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Height of Arrows

Photos and text by Lily LaRegina

Rising against the Edinburgh skyline behind the palace of Holyroodhouse and the Scottish Parliament Building stands Arthur’s Seat, the rocky remains of an ancient volcano.

A preserved wall of St. Anthony’s Chapel stands above a view of the Sunnybank neighborhood of Edinburgh, Scotland on one of the ridges leading to the summit of Arthur’s Seat.
Harry Briggs, of Edinburgh, left, and JJ Duffy, of Seattle, Wa., watch the sunrise from just below the summit of Arthur’s Seat on Tuesday, March 8, 2022, in Edinburgh, Scotland.
The Old Town neighborhood and Calton Hill in Edinburgh, Scotland are viewed from a ridge leading to the summit.

The highest peak within the ridges and hills of Holyrood Park, it stands at just over 820 feet and is a popular destination in Scotland’s capital city. The origin of the peak’s name is unclear.

Kate Kasko, a student traveling with the University of Virginia’s rugby team, poses as her teammates Lucie Rutherford and Lydia Smith take photos of her against the morning sky on the path to the summit of Arthur’s Seat.
Tash Meizli, of Johannesburg, South Africa, right, and her partner sit and watch the sunrise from just below the summit of Arthur’s Seat. The two are visiting their daughter, who studies at the University of Edinburgh, for the first time since the Covid-19 pandemic began in 2020.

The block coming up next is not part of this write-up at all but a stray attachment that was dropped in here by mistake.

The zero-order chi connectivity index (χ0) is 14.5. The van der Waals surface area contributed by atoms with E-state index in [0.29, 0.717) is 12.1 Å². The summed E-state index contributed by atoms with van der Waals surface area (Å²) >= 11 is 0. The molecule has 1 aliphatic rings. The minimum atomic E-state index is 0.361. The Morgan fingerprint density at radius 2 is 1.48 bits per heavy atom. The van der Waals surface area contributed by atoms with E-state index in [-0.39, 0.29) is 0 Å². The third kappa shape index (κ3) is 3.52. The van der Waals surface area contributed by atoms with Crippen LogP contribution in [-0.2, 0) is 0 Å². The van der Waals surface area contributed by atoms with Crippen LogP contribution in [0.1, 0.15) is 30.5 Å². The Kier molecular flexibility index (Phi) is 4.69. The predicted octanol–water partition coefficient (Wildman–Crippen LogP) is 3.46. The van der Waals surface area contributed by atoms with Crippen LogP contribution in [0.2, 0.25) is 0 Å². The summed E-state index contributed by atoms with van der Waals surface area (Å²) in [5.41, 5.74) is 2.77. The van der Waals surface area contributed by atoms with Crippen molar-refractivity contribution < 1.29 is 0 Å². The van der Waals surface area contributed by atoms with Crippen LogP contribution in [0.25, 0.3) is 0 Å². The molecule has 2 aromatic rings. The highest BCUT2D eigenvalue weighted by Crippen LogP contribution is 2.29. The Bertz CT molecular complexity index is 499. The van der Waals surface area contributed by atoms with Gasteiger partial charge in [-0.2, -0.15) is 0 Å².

Locks left by couples who have hiked to Arthur’s Seat hang from a chain rail along the path near the summit.

Some historians speculate the name references the Camelot home of King Arthur of legend. Others suggest it comes from the Scottish Gaelic phrase Àrd-na-Said, meaning “height of arrows.”The summit of Arthur’s Peak offers 360-degree views of Edinburgh and the surrounding areas.

The summit marker at the top of Arthur’s Seat in Holyrood Park just past sunrise on Tuesday, March 9, 2022 in Edinburgh, Scotland.

Hagen, a Siberian Husky, stands at the summit of Arthur’s Seat just past sunrise after hiking up with owners Marcus Campbell, of Glasgow, and Martin Johnstone, of Edinburgh.

Hikers look out over the view of the west side of Edinburgh from the summit of Arthur’s Seat just past sunrise.

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